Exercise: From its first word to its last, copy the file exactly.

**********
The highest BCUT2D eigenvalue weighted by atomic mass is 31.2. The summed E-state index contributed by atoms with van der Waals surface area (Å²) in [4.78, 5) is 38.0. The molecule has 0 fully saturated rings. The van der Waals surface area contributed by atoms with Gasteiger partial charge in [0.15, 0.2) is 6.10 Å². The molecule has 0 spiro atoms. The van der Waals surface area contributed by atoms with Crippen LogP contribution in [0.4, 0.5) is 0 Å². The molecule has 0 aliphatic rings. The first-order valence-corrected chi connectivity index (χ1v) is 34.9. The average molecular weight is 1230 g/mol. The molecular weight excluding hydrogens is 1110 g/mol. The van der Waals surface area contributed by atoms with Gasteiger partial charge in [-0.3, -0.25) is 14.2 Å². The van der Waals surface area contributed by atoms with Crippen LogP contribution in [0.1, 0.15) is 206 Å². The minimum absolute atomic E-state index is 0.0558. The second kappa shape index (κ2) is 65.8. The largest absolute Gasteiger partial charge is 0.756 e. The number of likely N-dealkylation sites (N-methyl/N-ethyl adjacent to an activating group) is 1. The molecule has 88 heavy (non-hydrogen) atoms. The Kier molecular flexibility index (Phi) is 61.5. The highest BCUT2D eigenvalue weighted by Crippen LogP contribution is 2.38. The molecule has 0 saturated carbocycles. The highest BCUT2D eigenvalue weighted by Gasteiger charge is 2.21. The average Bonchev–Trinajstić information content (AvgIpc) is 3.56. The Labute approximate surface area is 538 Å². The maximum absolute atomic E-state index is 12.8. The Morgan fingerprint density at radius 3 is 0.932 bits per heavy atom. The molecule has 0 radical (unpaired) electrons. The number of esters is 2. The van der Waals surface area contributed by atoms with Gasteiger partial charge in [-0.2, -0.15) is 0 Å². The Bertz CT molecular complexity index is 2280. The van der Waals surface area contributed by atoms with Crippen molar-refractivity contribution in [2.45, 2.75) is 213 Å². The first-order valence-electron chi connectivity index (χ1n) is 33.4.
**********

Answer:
The highest BCUT2D eigenvalue weighted by atomic mass is 31.2. The summed E-state index contributed by atoms with van der Waals surface area (Å²) in [4.78, 5) is 38.0. The molecule has 0 fully saturated rings. The van der Waals surface area contributed by atoms with Gasteiger partial charge in [0.15, 0.2) is 6.10 Å². The molecule has 0 spiro atoms. The van der Waals surface area contributed by atoms with Crippen LogP contribution in [0.4, 0.5) is 0 Å². The molecule has 0 aliphatic rings. The first-order valence-corrected chi connectivity index (χ1v) is 34.9. The average molecular weight is 1230 g/mol. The molecular weight excluding hydrogens is 1110 g/mol. The van der Waals surface area contributed by atoms with Gasteiger partial charge in [-0.3, -0.25) is 14.2 Å². The van der Waals surface area contributed by atoms with Crippen LogP contribution in [0.1, 0.15) is 206 Å². The minimum absolute atomic E-state index is 0.0558. The second kappa shape index (κ2) is 65.8. The largest absolute Gasteiger partial charge is 0.756 e. The number of likely N-dealkylation sites (N-methyl/N-ethyl adjacent to an activating group) is 1. The molecule has 88 heavy (non-hydrogen) atoms. The Kier molecular flexibility index (Phi) is 61.5. The highest BCUT2D eigenvalue weighted by Crippen LogP contribution is 2.38. The molecule has 0 saturated carbocycles. The highest BCUT2D eigenvalue weighted by Gasteiger charge is 2.21. The average Bonchev–Trinajstić information content (AvgIpc) is 3.56. The Labute approximate surface area is 538 Å². The maximum absolute atomic E-state index is 12.8. The Morgan fingerprint density at radius 3 is 0.932 bits per heavy atom. The molecule has 0 radical (unpaired) electrons. The number of esters is 2. The van der Waals surface area contributed by atoms with Gasteiger partial charge in [-0.2, -0.15) is 0 Å². The Bertz CT molecular complexity index is 2280. The van der Waals surface area contributed by atoms with Crippen molar-refractivity contribution in [2.45, 2.75) is 213 Å². The first-order valence-electron chi connectivity index (χ1n) is 33.4.